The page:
In a significant development related to PFAS, the World Health Organization (WHO) on September 29, 2022 issued a draft “PFOS and PFOS In Drinking-Water” Background Document, which will inform the WHO’s recommendations for drinking water guidelines. The WHO PFAS results and recommendations are significantly higher than the EPA’s original guidance level of 70 parts per trillion (ppt) and several magnitudes higher than the EPA’s recently issued Health Advisories for certain PFAS. The WHO’s recommendations will have significant impacts on current and future legal challenges to the EPA’s efforts to enact enforceable drinking water levels in the United States.
WHO PFAS Recommendations
The WHO’s draft recommendations for drinking water enforceable limits addressed both PFOA and PFOS, similar to the EPA’s primary focus on the same issue in the United States. The Provisional Guidance Levels (pGVs), though, are significantly higher than anything that the EPA has in place for guidance levels, Health Advisories, or contemplated future enforceable drinking water levels. The pGVs proposed are 0.1 micrograms/liter (ug/L) or 100 ppt individually for PFOA and PFOS and a combined pGV of 0.5 ug/L or 500 ppt for total combined PFAS. The combined PFAS pGV takes into account that roughly 30 PFAS types are currently reliably measurable.
The WHO’s pGVs are intended to act as guideposts for countries and water suppliers in assessing necessary PFAS regulatory or remediation activity. Because the WHO is a global agency, it took into account the fact that many countries do not have the technological means to test and remediate PFAS (even PFOA and PFOS) to the same degree as the United States. The WHO also felt that there is still significant uncertainty and lack of consensus on whether PFAS, and PFOA and PFOS specifically, can be linked to adverse health effects, a conclusion that is in direct contradiction to the EPA, at least with respect to PFOA and PFOS.
Comments to the WHO’s draft document are being accepted through November 11, 2022.
EPA’s Drinking Water Actions
We previously detailed how, on June 15, 2022, the EPA issued Health Advisories (HAs) for five specific PFAS, PFOA (interim), PFOS (interim), PFBS (final) and GenX (final). While not enforceable levels for PFAS in drinking water, the EPA’s PFAS Health Advisories are nevertheless incredibly significant for a variety of reasons, including influence on future federal and state drinking water limits, as well as potential impacts on future PFAS litigation.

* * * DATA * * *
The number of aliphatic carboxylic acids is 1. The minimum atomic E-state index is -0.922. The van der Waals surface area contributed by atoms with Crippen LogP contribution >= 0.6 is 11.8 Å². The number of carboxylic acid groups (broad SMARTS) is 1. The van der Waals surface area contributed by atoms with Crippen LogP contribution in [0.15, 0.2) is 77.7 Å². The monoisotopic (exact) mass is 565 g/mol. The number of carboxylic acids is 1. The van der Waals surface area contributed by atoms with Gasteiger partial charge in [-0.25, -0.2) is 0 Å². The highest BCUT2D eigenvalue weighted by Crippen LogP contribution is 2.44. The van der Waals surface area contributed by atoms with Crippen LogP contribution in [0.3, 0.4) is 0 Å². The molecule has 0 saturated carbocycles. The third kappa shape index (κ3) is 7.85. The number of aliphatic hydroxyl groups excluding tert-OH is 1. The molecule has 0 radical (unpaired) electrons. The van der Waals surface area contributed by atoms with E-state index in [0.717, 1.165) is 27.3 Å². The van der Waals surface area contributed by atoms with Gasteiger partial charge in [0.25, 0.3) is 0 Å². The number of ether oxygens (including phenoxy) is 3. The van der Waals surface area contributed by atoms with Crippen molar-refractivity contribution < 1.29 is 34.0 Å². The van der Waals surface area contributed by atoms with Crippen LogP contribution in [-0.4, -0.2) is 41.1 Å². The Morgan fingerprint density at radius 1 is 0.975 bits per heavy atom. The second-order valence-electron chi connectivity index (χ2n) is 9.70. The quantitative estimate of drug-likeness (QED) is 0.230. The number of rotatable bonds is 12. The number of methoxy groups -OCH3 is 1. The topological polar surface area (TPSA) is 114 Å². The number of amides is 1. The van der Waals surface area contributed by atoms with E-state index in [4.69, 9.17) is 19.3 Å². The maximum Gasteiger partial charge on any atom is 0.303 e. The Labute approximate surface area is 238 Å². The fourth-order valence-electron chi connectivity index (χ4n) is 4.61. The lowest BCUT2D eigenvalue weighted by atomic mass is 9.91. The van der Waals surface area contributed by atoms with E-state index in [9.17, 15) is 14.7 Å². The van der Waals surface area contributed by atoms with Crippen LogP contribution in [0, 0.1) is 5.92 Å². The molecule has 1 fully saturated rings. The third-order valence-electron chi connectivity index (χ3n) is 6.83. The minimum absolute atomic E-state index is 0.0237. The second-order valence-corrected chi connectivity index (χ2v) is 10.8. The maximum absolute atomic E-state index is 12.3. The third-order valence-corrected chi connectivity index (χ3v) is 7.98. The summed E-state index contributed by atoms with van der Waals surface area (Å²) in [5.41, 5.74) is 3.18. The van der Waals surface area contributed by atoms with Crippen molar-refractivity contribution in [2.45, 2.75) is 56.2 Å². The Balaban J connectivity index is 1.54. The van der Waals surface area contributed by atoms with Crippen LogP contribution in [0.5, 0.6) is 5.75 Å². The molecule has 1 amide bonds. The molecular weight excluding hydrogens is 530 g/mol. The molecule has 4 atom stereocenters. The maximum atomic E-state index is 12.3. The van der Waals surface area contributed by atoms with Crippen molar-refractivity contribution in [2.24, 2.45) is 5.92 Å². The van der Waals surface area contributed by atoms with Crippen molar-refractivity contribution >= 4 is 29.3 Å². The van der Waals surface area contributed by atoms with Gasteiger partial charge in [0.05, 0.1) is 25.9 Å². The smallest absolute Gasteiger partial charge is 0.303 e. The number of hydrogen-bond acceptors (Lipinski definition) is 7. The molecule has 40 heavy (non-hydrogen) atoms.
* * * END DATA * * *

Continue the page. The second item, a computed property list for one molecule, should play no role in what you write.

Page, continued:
The levels set by the EPA’s PFAS Health Advisories were as follows:
Since the HAs were published, the EPA has faced several lawsuits challenging the HAs. The lawsuits generally allege that the HAs should be struck down and are not valid, as they were created “arbitrarily and capriciously.” In support, the moving parties say that the HAs were created in an improper manner because (1) they incorporated toxicity assumptions that deviate from the EPA’s own standard methods; and (2) EPA incorporated grossly incorrect and overstated exposure assumptions―in essence, EPA used the wrong chemical when making its exposure assumptions, thereby resulting in a significantly less tolerant health advisory for [PFAS] than is warranted by the data. In addition, the parties argue that the EPA failed to go through the necessary public comment period before issuing its final GenX HA, and that in creating the GenX HA, the EPA exceeded its authority under the Safe Drinking Water Act.
WHO PFAS Impacts On EPA Efforts and Litigation
It is very unlikely that the WHO PFAS findings and recommendations will change the focus of the EPA or the speed at which the agency is seeking to regulate. The WHO report will, however, have an impact on existing and future litigation challenging EPA regulatory actions focused on PFAS. The arguments will say that the WHO had available to it the same science that the EPA did, yet the WHO reached a completely different position. The arguments will likely say that the EPA is acting by ignoring the science and putting politics over the merits of scientific endeavor. The EPA will surely counter with arguments focusing on the fact that the WHO’s purpose in putting forth its report was not to create the most aggressive PFAS recommendations possible, but ones with which countries spanning the entire globe, regardless of economic prosperity, can manageably begin their own enforcement and regulatory processes.
Nevertheless, whether the arguments of the EPA are found to be meritorious in litigation or not, the WHO report will certainly provide ammunition to parties looking to challenge EPA action.
Now more than ever, the EPA is clearly on a path to regulate PFAS contamination in the country’s water, land and air. The EPA has also for the first time publicly stated when they expect such regulations to be enacted. These regulations will require states to act, as well (and some states may still enact stronger regulations than the EPA). Both the federal and the state level regulations will impact businesses and industries of many kinds, even if their contribution to drinking water contamination issues may seem on the surface to be de minimus. In states that already have PFAS drinking water standards enacted, businesses and property owners have already seen local environmental agencies scrutinize possible sources of PFAS pollution much more closely than ever before, which has resulted in unexpected costs. Beyond drinking water, though, the EPA PFAS Roadmap shows the EPA’s desire to take regulatory action well beyond just drinking water, and companies absolutely must begin preparing now for regulatory actions that will have significant financial impacts down the road.